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‘We can prevent 20-30,000 cancers a year’: Massey experts hold community conversation on HPV vaccination

May 06, 2022


Bernard F. Fuemmeler, Ph.D., M.P.H., associate director for population science and the Gordon D. Ginder, M.D., chair in Cancer Research at VCU Massey Cancer Center, says there is one question he and other cancer researchers, clinicians and advocates often hear: “What can I do to prevent cancer?”

To provide answers to that question, Fuemmeler, who is also a professor in the Department of Health Behavior and Policy at the VCU School of Medicine, moderated a community conversation about youth health and human papillomavirus (HPV) vaccination on April 20 at the Brunswick County Conference Center in Lawrenceville, Virginia, home to one of Massey’s Research and Resource Centers (CRRC).

Shillpa Naavaal, B.D.S., M.S., M.P.H., assistant professor of Dental Public Health and Policy and member of the Oral Health Services Research Core at the Philips Institute for Oral Health Research at the VCU School of Dentistry, developed the program to disseminate her recent HPV study findings and spread awareness about HPV, the HPV vaccine and Massey’s community work and outreach to prevent cancer and improve cancer outcomes.

Speakers included Naavaal and Fuemmeler, along with Jose Trevino, M.D., FACS, surgeon-in-chief at Massey and chair of the Division of Surgical Oncology at the VCU School of Medicine; and Iain M. Morgan, Ph.D., chair of Oral and Craniofacial Molecular Biology, director of the Philips Institute for Oral Health Research and associate dean for research at the VCU School of Dentistry, as well as a member of the Cancer Biology research program at Massey.

“We can’t continue to just do the science and do the research and understand the biology without also talking to people in the community where we can make the most difference,” Fuemmeler said.

Trevino spoke about the importance of holding community conversations around science, like the one about HPV. He said the dialogue with community members enhances the work he and others do each day at Massey.

“This is a team effort, without you there is no us,” Trevino told the in-person and virtual audience. “And to some degree, the care we provide really provides a benefit to the community.”

Morgan presented on the prevalence of HPV, noting that this group of viruses causes 5% of all cancers. He said HPV is behind the recent spike of oropharyngeal cancers, which are detected in the base of the tongue, the soft palate, the side and back walls of the throat and tonsillar region of the mouth.

“Oral cancers are the only cancers in the Western world that are not decreasing because of smoking cessation. We are winning the battle with smoking, but we can’t win this battle with HPV without increasing vaccination rates that prevent the majority of HPV infections that cause cancer,” Morgan stressed. “Currently, HPV-positive orpharyngeal cancers represent an ongoing epidemic.”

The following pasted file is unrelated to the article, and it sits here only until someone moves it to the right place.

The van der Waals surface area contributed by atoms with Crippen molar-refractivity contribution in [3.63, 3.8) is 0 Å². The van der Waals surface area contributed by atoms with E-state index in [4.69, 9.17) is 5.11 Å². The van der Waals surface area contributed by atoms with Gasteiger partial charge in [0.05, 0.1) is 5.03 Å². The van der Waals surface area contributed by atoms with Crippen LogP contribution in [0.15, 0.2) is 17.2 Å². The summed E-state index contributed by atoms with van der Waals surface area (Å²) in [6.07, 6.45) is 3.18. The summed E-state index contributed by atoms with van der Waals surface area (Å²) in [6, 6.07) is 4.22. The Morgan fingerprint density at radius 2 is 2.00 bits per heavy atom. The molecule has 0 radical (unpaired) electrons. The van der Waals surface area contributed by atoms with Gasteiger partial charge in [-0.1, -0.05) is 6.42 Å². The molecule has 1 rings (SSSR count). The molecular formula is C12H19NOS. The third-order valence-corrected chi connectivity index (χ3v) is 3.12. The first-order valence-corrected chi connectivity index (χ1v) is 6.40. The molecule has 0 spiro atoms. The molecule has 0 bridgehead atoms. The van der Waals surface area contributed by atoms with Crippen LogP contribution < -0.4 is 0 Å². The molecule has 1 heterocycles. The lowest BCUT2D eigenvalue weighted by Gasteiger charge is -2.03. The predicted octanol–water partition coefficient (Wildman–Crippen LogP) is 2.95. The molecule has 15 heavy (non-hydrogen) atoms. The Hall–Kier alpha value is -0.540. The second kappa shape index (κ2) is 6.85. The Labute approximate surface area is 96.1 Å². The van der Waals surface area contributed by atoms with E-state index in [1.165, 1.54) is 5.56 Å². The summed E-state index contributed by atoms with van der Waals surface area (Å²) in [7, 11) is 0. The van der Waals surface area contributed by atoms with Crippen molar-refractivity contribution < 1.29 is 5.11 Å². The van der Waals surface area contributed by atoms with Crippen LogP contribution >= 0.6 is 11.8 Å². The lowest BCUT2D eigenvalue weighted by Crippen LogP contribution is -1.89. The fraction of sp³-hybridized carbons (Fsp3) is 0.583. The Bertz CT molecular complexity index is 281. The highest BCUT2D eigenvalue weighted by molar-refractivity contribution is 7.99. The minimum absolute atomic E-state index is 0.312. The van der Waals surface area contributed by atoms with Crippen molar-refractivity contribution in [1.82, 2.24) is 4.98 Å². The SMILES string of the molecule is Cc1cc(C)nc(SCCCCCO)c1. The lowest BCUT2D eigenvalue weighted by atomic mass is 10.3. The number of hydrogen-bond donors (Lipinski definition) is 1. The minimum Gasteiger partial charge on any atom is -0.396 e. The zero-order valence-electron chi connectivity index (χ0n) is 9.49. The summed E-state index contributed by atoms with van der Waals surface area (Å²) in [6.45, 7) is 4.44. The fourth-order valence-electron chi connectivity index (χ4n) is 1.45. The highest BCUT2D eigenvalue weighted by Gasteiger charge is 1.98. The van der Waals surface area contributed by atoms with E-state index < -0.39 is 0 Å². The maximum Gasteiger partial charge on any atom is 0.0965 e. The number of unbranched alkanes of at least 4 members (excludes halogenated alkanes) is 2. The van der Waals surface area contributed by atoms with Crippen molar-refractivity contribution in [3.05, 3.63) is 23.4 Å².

In addition to moderating the program, Fuemmeler discussed national surveys about HPV and HPV vaccination versus localized research conducted at Massey.

For one study, Fuemmeler’s team used 2019 data from the Virginia Department of Health (VDH) immunization registry. They found 28.9% of girls and 23.8% of boys aged 9-14 between 2010 to 2018 had completed the HPV vaccination series across Virginia, with some of the lowest rates being in and around Brunswick County.

“We want to make sure we get the word out about the importance of both boys and girls getting the vaccine and the need for getting it before they have exposure to the HPV virus,” Fuemmeler explained. “If the vaccine is given at the right age at the right time, then we can prevent nearly 30-40,000 HPV-related cancers a year as these young people move into adulthood.”

Naavaal released findings of her research looking at knowledge, perceptions and hesitancy in regions with low HPV vaccination rates. Starting in March 2021, she and her team launched an effort in the counties of Brunswick, Dinwiddie and Greensville that included surveys, focus groups and interviews. The research included 362 people, the majority of whom had children between the ages of 11 and 14.

Among the findings, Naavaal and her team identified gaps in the understanding that HPV does not always show signs or symptoms, and the vaccine is preventative and does not cure infections. Despite 76% of parents reporting the belief that overall vaccination helps, their concern and uncertainty about the HPV vaccine was 51 and 58% respectively.

“It is available, but there is more hesitancy to take the HPV vaccine,” Naavaal said, adding that Greensville County has the lowest initiation rate for all of Virginia at 21% and a 10% HPV vaccination completion rate.

Also participating in the program was Janaye Oliver, M.P.H., adolescent immunization coordinator at VDH. Among several topics, she discussed how families can obtain HPV vaccination.

Paula Tomko, CEO at Central Virginia Health Services, Inc (CVHS) and Linda Branson, CVHS practice manager, shared information about community resources and their partnership with Massey’s Project COALESCE, the program launched in January 2021 to increase colon and cervical cancer screenings by 5-10% and improve diagnostic follow-up processes.

The HPV community conversation was supported by the NCI P30 HPV supplement (Supplement PI: Naavaal, P30 PI - Winn).

Written by: Amy Lacey

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